Sylvain Sylvain, New York Dolls Guitarist, Dies At 69
New York Dolls co-founder and guitarist Sylvain Sylvain died on January 13 at the age of 69.
"As most of you know, Sylvain battled cancer for the past two and 1/2 years," wrote his wife, Wanda O'Kelley Mizrahi, in a statement posted on his Facebook profile on Thursday. "Though he fought it valiantly, yesterday he passed away from this disease. While we grieve his loss, we know that he is finally at peace and out of pain. Please crank up his music, light a candle, say a prayer and let's send this beautiful doll on his way."
Sylvain Mizrahi was born in Cairo, Egypt; fleeing anti-Semitism, his family moved to New York when he was a child. As a teenager, he played in several bands before co-founding the New York Dolls in 1971. While the band's lineup changed over the years, Sylvain, as well as singer David Johansen, remained until the band broke up in 1977.
The Dolls' raw, hard-driving sound channeled the swagger of The Rolling Stones, the glamor of David Bowie and the proto-punk of The Stooges. Combining a sleazy, androgynous style with a reputation for outrageous performances, the Dolls presaged punk and new wave and influenced artists like The Ramones and The Sex Pistols. In a review of the band's first album, critic Robert Christgau called the Dolls "the most exciting hard rock band in the country and maybe the world."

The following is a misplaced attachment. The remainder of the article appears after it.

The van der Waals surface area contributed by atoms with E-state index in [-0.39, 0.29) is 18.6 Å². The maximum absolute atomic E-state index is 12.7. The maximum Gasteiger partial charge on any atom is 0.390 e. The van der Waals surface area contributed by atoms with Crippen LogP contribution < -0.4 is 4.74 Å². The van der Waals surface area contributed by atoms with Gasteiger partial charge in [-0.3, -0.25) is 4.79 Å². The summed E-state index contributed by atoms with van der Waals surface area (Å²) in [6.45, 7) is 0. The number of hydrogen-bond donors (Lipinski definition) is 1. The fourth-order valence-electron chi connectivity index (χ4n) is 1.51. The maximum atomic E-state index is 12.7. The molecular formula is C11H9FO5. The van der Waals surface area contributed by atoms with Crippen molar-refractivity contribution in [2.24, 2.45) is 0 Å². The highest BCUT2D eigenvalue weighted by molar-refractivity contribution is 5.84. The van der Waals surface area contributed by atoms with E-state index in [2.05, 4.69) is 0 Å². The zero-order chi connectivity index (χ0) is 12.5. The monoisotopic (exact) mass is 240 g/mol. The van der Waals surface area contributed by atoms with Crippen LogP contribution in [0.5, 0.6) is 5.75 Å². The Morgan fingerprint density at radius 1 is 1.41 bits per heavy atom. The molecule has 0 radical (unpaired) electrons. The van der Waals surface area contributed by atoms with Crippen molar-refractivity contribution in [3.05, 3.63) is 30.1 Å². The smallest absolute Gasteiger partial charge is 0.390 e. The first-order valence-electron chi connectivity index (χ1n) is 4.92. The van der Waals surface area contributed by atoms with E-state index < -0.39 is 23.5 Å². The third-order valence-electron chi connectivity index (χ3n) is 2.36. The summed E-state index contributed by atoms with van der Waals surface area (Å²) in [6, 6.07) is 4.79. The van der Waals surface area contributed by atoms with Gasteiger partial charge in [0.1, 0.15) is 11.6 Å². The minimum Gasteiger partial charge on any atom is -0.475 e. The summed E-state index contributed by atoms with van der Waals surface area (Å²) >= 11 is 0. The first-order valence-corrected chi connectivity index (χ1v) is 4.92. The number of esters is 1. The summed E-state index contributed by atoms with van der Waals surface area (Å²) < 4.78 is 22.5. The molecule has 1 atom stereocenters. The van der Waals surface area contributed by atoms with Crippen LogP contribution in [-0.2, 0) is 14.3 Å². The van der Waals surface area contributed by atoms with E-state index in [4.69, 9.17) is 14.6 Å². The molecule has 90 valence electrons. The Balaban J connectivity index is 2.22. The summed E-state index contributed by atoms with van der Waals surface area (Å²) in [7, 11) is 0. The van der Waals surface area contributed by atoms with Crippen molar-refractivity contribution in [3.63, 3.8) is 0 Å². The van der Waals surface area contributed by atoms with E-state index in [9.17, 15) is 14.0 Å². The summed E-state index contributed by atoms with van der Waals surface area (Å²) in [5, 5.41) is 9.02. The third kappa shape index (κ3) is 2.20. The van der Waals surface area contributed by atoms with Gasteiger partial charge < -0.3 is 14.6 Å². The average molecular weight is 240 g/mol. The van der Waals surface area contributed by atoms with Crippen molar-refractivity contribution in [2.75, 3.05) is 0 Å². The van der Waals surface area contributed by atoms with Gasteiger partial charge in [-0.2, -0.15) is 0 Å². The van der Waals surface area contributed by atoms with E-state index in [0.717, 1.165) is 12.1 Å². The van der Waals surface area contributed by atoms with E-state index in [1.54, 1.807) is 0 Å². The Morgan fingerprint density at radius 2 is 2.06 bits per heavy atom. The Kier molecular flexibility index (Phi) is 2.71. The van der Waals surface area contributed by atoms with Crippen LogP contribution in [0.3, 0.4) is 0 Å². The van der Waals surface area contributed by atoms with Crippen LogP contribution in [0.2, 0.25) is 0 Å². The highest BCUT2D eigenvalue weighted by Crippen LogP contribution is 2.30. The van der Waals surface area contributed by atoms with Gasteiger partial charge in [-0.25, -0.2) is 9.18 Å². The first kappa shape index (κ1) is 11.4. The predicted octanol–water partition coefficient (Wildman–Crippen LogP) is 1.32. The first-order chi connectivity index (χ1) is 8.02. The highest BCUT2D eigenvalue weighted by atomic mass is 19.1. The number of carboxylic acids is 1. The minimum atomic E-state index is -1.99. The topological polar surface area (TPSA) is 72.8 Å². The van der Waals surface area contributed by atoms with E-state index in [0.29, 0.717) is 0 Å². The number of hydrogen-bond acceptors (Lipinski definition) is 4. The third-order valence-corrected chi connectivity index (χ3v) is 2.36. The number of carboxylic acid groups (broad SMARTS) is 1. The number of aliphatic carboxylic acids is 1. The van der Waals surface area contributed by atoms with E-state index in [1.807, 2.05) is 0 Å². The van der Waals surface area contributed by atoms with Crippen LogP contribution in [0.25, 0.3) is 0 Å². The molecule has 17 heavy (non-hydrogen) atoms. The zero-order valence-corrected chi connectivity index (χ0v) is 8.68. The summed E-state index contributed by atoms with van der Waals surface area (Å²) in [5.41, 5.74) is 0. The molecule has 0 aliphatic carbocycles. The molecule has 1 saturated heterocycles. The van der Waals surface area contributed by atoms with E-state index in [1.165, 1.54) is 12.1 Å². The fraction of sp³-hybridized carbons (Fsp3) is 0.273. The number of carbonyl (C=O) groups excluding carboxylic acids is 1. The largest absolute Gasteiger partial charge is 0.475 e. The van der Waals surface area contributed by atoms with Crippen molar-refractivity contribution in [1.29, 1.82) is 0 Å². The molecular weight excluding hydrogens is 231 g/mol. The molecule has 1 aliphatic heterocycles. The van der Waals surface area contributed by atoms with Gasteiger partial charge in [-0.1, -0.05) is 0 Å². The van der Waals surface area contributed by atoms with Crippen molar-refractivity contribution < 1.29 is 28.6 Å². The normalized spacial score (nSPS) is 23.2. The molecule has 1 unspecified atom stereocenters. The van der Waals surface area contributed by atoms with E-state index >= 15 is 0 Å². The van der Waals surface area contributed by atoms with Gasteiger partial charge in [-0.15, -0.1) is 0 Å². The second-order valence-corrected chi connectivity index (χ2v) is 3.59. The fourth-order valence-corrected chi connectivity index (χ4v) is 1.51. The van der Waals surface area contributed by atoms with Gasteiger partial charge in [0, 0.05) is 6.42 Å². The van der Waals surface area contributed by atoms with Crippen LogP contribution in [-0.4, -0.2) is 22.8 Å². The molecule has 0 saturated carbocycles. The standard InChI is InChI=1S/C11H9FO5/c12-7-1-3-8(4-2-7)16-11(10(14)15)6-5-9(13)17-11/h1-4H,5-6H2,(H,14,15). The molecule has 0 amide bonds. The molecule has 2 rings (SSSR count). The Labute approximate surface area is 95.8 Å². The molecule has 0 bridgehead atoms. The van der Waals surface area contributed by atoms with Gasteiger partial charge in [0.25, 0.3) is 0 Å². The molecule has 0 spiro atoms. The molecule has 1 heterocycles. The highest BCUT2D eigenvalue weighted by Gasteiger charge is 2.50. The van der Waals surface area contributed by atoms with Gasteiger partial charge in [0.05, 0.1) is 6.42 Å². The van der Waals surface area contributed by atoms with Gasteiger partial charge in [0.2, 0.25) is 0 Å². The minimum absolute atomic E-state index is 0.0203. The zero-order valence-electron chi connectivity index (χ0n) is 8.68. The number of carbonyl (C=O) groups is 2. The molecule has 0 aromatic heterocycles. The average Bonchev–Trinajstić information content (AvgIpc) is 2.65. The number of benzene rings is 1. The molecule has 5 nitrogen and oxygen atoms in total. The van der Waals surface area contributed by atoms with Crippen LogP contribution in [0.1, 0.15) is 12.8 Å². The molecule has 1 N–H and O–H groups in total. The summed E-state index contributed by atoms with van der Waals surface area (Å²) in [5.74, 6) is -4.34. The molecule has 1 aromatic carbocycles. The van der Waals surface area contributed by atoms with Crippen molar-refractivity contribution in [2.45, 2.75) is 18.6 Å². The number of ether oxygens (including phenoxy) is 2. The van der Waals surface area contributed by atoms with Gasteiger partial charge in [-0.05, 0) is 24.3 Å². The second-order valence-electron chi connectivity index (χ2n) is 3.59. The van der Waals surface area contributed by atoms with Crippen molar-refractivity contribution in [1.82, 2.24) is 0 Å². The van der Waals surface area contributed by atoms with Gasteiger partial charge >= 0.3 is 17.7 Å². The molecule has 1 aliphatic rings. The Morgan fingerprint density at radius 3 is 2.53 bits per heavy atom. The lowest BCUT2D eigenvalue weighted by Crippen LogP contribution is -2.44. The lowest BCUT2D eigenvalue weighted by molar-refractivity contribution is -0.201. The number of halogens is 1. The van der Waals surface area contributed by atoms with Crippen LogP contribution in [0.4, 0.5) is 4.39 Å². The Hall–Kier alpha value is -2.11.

Sylvain's rhythm guitar playing was the steady foundation for the band's sound. "His role in the band was as lynchpin," wrote writer and guitarist Lenny Kaye in an appreciation on Facebook, "keeping the revolving satellites of his bandmates in precision." He also contributed piano and songwriting on the Dolls' first two albums, 1973's New York Dolls and 1974's Too Much Too Soon.
After the band's dissolution, Sylvain released various solo projects and collaborations. In 2004, the three surviving members of the New York Dolls' original lineup reunited for a performance at a music festival; afterwards, the band toured and released several recordings until 2011.
Since Sylvain's death, tributes have poured in from fellow musicians. "My best friend for so many years," wrote Johansen on Instagram, "I can still remember the first time I saw him bop into the rehearsal space/bicycle shop with his carpetbag and guitar straight from the plane after having been deported from Amsterdam, I instantly loved him. I'm gonna miss you old pal. I'll keep the home fires burning. au revoir Syl mon vieux copain."
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